Now that we have a defined goal, obtaining C.L.A.S.S. titles, I feel better about the training we're doing together. We have something new to achieve; now we just have to figure out how to get there. Additionally, the holidays are a tricky time for a dog who needs at least once a week exposure to other dogs to be on her best behavior. To make planning more interesting for me, B and I have dropped out of our reactive dog class (completed? it doesn't feel like we completed it, it feels like we dropped out - but in a good way).
Don't get me wrong, the reactive dog class was a good class. It just wasn't a good class for me and Rubi. Because of the other dog's issues, we weren't able to get close enough to do any real work on Rubi's reactivity. B still learned a lot in that class: how to back up in a straight line, how to target a vertical target, crate games, that her owner has as much trouble sitting still as she does . . . but since we can learn these things anywhere (almost), the instructor and I made a mutual decision that B and I would bow out of the class so that other dogs could benefit from the calm, quiet environment. I joked with my husband that it’d finally happened: we’ve been kicked out of a class.
In the best possible way.
Which leaves me once again with deciding where to go next. I’ve found an instructor I like who teaches a C.L.A.S.S. prep class, and I’m excited to start on that track. Those of you who’ve ever taken a sport dog class with me know that I tend toward over-preparedness. Well, I’m here to tell you that I haven’t changed yet. I’m going to take Maus through the class first and probably test both he and Piper before tackling B. I’ve found that it helps, when working toward a title, to know what will be expected of you both ahead of time.
This means, though, that B most likely won’t be joining the C.L.A.S.S.es until spring-ish. In the meantime, starting January 8th, B will be enrolled in a new, beginner, reactive dog class.
With my husband.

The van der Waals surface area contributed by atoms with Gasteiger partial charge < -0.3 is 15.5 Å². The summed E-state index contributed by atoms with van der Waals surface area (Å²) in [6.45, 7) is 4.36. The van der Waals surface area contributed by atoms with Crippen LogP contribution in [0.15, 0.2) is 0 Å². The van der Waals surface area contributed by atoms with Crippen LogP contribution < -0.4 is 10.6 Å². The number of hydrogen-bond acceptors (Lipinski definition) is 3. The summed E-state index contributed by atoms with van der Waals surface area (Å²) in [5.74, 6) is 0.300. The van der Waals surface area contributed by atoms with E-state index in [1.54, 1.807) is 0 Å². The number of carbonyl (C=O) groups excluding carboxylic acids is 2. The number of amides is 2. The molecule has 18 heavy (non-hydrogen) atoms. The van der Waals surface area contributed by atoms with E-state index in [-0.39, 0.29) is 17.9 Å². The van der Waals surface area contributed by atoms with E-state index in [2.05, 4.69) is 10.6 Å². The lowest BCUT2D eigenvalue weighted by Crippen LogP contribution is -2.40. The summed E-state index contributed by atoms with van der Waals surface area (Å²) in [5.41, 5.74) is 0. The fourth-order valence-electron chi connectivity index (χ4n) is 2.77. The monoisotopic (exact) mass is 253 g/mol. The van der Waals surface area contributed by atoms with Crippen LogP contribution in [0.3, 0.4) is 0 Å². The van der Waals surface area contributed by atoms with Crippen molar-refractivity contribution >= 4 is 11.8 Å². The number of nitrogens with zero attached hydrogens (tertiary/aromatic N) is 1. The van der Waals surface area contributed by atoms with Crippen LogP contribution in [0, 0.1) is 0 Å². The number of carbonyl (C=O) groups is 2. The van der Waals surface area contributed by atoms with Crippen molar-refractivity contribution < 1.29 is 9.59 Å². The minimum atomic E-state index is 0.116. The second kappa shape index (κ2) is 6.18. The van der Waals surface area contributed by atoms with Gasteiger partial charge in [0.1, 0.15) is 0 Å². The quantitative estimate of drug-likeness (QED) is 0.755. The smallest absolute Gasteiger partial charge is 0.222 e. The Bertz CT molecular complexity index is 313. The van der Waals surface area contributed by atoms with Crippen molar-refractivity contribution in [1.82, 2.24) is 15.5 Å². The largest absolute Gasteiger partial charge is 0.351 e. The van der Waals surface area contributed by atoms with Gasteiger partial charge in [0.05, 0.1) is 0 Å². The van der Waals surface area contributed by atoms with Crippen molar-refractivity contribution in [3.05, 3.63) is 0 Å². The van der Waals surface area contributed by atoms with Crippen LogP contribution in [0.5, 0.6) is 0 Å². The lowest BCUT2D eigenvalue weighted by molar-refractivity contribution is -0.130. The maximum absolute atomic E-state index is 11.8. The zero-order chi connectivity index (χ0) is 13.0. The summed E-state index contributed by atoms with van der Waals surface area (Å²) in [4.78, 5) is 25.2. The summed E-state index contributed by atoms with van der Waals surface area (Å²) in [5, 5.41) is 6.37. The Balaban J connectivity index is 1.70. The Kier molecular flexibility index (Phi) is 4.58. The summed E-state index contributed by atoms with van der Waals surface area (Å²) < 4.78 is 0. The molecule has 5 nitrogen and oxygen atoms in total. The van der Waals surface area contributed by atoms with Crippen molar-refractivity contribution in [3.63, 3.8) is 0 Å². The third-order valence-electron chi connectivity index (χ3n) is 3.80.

We had a “come to Jesus” moment the other day wherein I realized that I had utterly failed to teach my other half the basics of canine body language and arousal. How embarrassing! Luckily, I already know that I should absolutely, 100% not teach my family members how to train dogs. I simply don’t have the patience to be a good trainer for them. So I did the next best thing for my husband: I found trainers that I trust to do right by my family, and I enrolled B and my husband into their care. And if I can’t keep my mouth shut, I’m not even going to observe their class. (Although I’m hoping to be able to go and watch B work with other people. It’ll be a rare treat to not be the one on the other end of her leash!)
Since Rubi needs to be able to see strange dogs at least once per week in order to maintain her current behavior levels, having her get her maintenance dose of other dogs through someone else should free up my brain-space to focus on other things. Namely, her sound-sensitivity toward other dogs. I’m still not entirely sure how I’ll be tackling this issue, but at least I’ve got room and time to think. I’ve decided not to puncture her ear drums so she can’t hear other dogs ( . . . not that I seriously considered that . . . mostly . . . ). I will be planning a few field trips, and I’ll be getting a desensitization CD, but if you’ve got any other suggestions, I’d love to hear them!
In the meantime, Rubi and I have enrolled in another online class, and we’re having fun finding new ways to work on impulse control. Here’s a short-ish video of one of our at home training sessions: